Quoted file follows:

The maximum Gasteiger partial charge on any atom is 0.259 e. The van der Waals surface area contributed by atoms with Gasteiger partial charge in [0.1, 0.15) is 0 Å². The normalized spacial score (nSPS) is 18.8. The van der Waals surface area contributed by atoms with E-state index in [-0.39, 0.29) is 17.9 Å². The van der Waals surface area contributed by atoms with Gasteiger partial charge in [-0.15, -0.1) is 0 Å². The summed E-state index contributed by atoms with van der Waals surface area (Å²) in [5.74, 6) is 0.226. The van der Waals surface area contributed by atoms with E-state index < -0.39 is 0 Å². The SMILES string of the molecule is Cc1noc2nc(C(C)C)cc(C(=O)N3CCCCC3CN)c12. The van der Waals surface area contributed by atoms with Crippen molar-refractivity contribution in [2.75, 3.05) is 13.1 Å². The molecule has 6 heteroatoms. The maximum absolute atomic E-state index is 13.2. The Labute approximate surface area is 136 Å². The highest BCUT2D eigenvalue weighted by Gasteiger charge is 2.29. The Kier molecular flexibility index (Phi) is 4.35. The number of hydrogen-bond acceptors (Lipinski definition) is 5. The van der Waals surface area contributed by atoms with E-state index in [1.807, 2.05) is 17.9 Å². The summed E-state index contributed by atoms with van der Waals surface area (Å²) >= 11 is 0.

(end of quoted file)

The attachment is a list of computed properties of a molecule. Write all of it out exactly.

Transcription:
The maximum Gasteiger partial charge on any atom is 0.259 e. The van der Waals surface area contributed by atoms with Gasteiger partial charge in [0.1, 0.15) is 0 Å². The normalized spacial score (nSPS) is 18.8. The van der Waals surface area contributed by atoms with E-state index in [-0.39, 0.29) is 17.9 Å². The van der Waals surface area contributed by atoms with Gasteiger partial charge in [-0.15, -0.1) is 0 Å². The summed E-state index contributed by atoms with van der Waals surface area (Å²) in [5.74, 6) is 0.226. The van der Waals surface area contributed by atoms with E-state index < -0.39 is 0 Å². The SMILES string of the molecule is Cc1noc2nc(C(C)C)cc(C(=O)N3CCCCC3CN)c12. The van der Waals surface area contributed by atoms with Crippen molar-refractivity contribution in [2.75, 3.05) is 13.1 Å². The molecule has 6 heteroatoms. The maximum absolute atomic E-state index is 13.2. The Labute approximate surface area is 136 Å². The highest BCUT2D eigenvalue weighted by Gasteiger charge is 2.29. The Kier molecular flexibility index (Phi) is 4.35. The number of hydrogen-bond acceptors (Lipinski definition) is 5. The van der Waals surface area contributed by atoms with E-state index in [1.807, 2.05) is 17.9 Å². The summed E-state index contributed by atoms with van der Waals surface area (Å²) >= 11 is 0.